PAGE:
Keynesians, who accept that markets are often imperfect, think wages are sticky, but cannot agree why. Some blame unions or established employees (‘insiders’) for blocking pay cuts. Keynes himself thought that workers were so concerned about their wages relative to those at other firms that no company dared to cut pay. Others argue that firms pay high ‘efficiency wages’ in order to make the threat of job loss more costly for workers and so spur them to work harder. (Wages might still fall in a recession, though, since workers are more afraid of not finding another job when unemployment rises.) Still others claim that firms implicitly insure workers against a fall in income in exchange for lower long-term average wages. And so on.
The article itself is about the theory of Yale University economist, Truman Bewley, and his book, Why Wages Don’t Fall During a Recession, published by Harvard University Press. Mr. Bewley reached his conclusion, based on “interviews with over 300 businessmen, union leaders, job recruiters and unemployment counsellors in the north-eastern United States during the early 1990s recession.” The Economist explains Mr. Bewley’s theory this way:
Mr Bewley concludes that employers resist pay cuts largely because the savings from lower wages are usually outweighed by the cost of denting workers’ morale: pay cuts hit workers’ standard of living and lower their self-esteem. Falling morale raises staff turnover and reduces productivity. Cheerier workers are more productive workers, not only because they work better, but also because they identify more closely with the company’s interests. This last point is crucial. Mr Bewley argues that monitoring workers’ performance is usually so tricky that firms rarely rely on coercion and financial carrots alone as motivators. In particular, high morale fosters teamwork and information-sharing, which are otherwise difficult to encourage.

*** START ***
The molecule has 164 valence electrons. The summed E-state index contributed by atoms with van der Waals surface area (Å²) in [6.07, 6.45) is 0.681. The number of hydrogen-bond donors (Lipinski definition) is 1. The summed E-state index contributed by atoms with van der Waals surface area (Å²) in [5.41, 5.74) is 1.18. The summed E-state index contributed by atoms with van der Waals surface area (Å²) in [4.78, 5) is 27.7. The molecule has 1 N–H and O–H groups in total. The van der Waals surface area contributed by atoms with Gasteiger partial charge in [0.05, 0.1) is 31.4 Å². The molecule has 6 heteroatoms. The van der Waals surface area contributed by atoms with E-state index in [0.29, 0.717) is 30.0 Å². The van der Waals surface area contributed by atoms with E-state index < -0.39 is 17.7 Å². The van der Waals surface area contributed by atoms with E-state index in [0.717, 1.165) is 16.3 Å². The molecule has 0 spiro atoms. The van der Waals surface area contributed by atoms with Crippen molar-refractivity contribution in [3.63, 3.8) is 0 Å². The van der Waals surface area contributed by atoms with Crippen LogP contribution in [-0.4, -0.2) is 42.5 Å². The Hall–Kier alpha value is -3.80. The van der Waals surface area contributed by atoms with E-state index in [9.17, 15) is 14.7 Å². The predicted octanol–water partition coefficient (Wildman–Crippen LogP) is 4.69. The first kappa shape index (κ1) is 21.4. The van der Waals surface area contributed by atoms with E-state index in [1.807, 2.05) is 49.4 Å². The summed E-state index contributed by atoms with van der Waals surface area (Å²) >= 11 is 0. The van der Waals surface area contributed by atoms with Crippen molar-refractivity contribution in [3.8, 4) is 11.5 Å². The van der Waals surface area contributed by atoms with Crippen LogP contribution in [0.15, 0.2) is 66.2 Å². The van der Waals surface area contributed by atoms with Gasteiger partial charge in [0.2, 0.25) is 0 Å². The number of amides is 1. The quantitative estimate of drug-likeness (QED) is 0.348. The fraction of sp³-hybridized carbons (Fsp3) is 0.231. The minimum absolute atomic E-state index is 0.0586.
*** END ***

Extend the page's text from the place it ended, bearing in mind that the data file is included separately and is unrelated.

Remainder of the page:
Firms typically prefer layoffs to pay cuts because they harm morale less, says Mr Bewley. Pay cuts hurt everybody and can cause festering resentment; layoffs hit morale only for a while, since the aggrieved have, after all, left. And whereas a generalised pay cut might make the best workers leave, and a selective one damage morale because it is seen as unfair, firms can often lay off their least competent staff.
Setting aside the scoff-worthy argument of the neo-classical economists, it seems that most economists grasp that the reason wages and salaries don’t fall during recessions is that employees don’t want them to fall, and that making them fall anyway would have adverse effects on firms that would outweigh any benefits. So the only answer is to resort to layoffs, whereby any aggrieved parties will be removed to where their displeasure can have no impact on the firm.